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noun, plural: sugars

(1) Any monosaccharide or disaccharide, used especially by organisms to store energy

(2) Any sweet, crystalline solid disaccharide used as sweetener or preservative


The term sugar is the generic term for any disaccharides and monosaccharides. Sugars are essential structural component of living cells and source of energy in many organisms. Sugars are classified based on the number of monomeric units present.

Monosaccharides include fructose, galactose, and glucose. Fructose is also called fruit sugar. It naturally occurs in fruits, cane sugar, and honey. It is the sweetest among the sugars. Galactose is another simple sugar but is seen often bound to another molecule. Glucose is the most common form of simple sugar in the body as it is essential in various cellular activities such as cell respiration. In plants, glucose is the primary product of photosynthesis. These monosaccharides are the simplest forms of carbohydrates. They serve as the monomers that join together to form a rather complex carbohydrate, e.g. disaccharides, oligosaccharides, and polysaccharides.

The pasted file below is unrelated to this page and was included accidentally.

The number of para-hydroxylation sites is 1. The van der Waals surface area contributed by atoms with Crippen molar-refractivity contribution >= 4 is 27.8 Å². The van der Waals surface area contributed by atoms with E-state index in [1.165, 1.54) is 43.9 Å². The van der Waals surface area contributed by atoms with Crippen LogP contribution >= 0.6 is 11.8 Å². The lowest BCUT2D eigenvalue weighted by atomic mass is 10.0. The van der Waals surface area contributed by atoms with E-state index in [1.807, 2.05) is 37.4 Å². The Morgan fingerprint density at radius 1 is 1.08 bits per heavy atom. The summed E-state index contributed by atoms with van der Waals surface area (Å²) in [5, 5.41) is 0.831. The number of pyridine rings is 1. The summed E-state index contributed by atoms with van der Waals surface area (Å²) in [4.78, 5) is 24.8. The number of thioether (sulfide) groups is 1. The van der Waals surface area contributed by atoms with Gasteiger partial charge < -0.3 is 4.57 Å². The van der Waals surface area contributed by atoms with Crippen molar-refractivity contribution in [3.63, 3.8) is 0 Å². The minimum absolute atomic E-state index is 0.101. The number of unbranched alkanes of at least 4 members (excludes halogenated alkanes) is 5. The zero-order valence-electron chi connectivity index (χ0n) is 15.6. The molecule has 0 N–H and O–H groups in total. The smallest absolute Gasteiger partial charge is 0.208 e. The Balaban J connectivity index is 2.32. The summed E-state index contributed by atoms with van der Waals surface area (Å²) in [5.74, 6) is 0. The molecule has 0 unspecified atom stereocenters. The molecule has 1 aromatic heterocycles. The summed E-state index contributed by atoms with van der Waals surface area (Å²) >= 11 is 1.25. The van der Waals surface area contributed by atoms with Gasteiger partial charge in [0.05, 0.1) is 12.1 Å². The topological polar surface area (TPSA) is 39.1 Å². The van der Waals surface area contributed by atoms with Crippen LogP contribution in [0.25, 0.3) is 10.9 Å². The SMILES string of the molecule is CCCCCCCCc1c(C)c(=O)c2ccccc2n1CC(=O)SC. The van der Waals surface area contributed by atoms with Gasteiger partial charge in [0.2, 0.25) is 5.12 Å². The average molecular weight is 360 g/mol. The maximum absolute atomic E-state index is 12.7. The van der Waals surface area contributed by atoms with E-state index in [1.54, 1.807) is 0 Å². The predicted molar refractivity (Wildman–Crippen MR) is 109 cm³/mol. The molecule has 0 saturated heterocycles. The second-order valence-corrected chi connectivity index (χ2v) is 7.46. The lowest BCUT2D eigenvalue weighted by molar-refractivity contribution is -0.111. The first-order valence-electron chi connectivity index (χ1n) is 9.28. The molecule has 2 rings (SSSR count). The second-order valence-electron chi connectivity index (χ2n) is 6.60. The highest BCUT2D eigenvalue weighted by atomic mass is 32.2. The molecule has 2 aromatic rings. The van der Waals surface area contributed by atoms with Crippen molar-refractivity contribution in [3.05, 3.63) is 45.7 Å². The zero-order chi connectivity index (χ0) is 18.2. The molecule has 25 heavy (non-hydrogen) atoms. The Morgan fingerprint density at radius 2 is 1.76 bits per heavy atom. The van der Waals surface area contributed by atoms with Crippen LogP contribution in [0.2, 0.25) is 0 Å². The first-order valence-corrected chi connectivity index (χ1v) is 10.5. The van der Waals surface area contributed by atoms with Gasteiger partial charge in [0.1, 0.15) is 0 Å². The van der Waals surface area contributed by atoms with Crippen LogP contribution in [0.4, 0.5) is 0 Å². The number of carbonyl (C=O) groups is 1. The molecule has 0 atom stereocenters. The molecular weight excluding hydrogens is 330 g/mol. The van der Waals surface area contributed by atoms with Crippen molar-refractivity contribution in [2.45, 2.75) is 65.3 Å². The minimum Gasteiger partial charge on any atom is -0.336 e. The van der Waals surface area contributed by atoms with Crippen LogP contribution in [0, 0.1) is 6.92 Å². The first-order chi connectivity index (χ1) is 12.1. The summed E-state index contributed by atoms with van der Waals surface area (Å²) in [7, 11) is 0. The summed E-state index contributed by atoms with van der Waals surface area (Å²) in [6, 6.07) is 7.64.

Disaccharides are carbohydrates consisting of two monosaccharides. Examples are lactose, maltose, and sucrose. The table sugar is sucrose, which is a disaccharide made up of glucose and fructose. It is used commonly as a sweetener. It is used in beverages and food preparation, such as cake and cookies. The common sources of sugar for commercial use are sugarcane and sugar beet. These plants are harvested to make refined sugar. Excessive consumption of sugar is linked to diabetes, obesity, tooth decay, and cardiovascular diseases.

Word origin: from the Arabic and Persian ‘’shaker’’

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